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Beyond the Sea (2004)
Watching Kevin Spacey's new film musical biography about the life of Bobby Darin, "Beyond the Sea", I couldn't help but think of the great film critic, Pauline Kael's assessment of Diana Ross in the film version of the 70's Black retelling of "The Wizard of Oz", "The Wiz". "Ms. Ross's insistence at the age of thirty nine of playing Dorothy age twelve in 'The Wiz'," wrote Ms. Kael, "amounts to a whim of iron." That's not to say that "Beyond the Sea" does not have merit. It does, and a lot of it. Or, that Kevin Spacey is inappropriately cast. Finally, he's not. In fact, it's hard to imagine anyone else who could bring to this part what Spacey does. But having directed as well as co-produced, co-written, starred and done all of his own singing, one cannot escape that "Beyond the Sea" is ultimately much about Spacey as it is Bobby Darin;in the same manner that "Citizen Kane" is about Orson Welles as William Randolph Heart or, a.k.a. Charles Foster Kane. Spacey's strong ties to his own mother have been reported and Bobby Darin's relationship with his mother is at the focal point of the story, as well as Sandra Dee's, Darin's wife. Both appear as intellectuals with an artist's arrogance and both relish in an often droll delivery. And both, clearly, know how to sing.
Owing some stylish influence to Fosse's "All That Jazz" and even Coppola's "One From the Heart", "Beyond the Sea" shows off Spacey's strong grasp of cinematic story telling moving between surrealism and reality, and his even stronger vocalizing ability in sounding about as close to Darin as you could expect. He moves, he struts and there are moments when he quietly strikes an uncanny pose that looks just like some of those famous record covers. What Spacey can't escape is that at forty five, he is eight years older than when Darin died. Because we are so familiar with Darin's face the difference is noticeable. For some, this may amount to an impossible suspension of disbelief, much in the same manner of last year's "The Human Stain", where many found it impossible to buy Anthony Hopkins as a fair skinned Negro.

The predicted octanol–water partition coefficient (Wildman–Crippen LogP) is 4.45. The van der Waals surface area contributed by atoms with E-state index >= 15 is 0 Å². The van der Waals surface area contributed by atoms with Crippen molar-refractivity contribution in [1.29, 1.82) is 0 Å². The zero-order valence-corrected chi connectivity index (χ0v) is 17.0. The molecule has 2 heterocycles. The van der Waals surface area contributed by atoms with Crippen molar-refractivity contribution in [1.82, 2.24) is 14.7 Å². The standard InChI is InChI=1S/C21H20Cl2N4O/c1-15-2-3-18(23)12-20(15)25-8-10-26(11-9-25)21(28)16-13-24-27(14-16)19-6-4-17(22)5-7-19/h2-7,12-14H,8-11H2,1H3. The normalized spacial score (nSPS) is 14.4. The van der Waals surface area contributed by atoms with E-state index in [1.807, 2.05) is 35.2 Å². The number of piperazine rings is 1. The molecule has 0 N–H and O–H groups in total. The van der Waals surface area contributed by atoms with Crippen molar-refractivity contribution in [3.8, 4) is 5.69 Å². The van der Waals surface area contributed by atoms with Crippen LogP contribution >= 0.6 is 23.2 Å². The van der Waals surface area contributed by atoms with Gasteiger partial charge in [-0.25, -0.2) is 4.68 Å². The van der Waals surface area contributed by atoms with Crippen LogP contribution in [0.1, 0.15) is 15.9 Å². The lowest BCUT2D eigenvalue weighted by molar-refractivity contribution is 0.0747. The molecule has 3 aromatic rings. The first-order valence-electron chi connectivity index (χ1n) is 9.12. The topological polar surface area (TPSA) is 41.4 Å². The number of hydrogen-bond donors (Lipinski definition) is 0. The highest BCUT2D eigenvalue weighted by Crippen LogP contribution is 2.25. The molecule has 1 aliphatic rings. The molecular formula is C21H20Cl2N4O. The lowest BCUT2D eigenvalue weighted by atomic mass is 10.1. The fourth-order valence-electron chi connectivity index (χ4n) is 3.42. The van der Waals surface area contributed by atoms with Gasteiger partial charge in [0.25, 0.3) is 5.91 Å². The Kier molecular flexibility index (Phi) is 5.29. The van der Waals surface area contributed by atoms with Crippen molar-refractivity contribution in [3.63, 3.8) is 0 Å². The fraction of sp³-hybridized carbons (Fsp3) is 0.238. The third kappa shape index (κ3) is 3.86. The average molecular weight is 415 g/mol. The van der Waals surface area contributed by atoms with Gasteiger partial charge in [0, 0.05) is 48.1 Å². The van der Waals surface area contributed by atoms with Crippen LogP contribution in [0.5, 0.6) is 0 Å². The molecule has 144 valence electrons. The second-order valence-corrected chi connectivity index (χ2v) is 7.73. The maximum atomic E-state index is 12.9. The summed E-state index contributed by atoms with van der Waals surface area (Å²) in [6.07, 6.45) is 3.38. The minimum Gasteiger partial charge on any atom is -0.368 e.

This is a shame because Spacey's work is formidable and an impact is made. A life is realized and rendered effectively, often brilliantly and I was moved at the end. If nothing else, one looks forward to what Spacey does next, both in front of and behind the camera. No doubt, his production of Oedipus Rex would be spectacular.
The Phantom of the Opera (2004)
When Gargoyles Cry
Would that Sir Andrew had taken a cue from one of the more successful scenes toward the beginning of his musical version of "Sunset Boulevard." Joe Gittes, having stumbled upon Norma Desmond's decaying domain, finds himself suddenly recruited to edit or rather endorse her epic retelling of Solome to be presented to C.B. DeMille for her impending return to the screen. Try as he may, Joe cannot convince Norma to change or edit one word, let alone an entire scene; so her tome remains at record length. It's this same sense of hubris that prevents this new film version of Webber's spectacularly successful stage musical from achieving lasting excellence.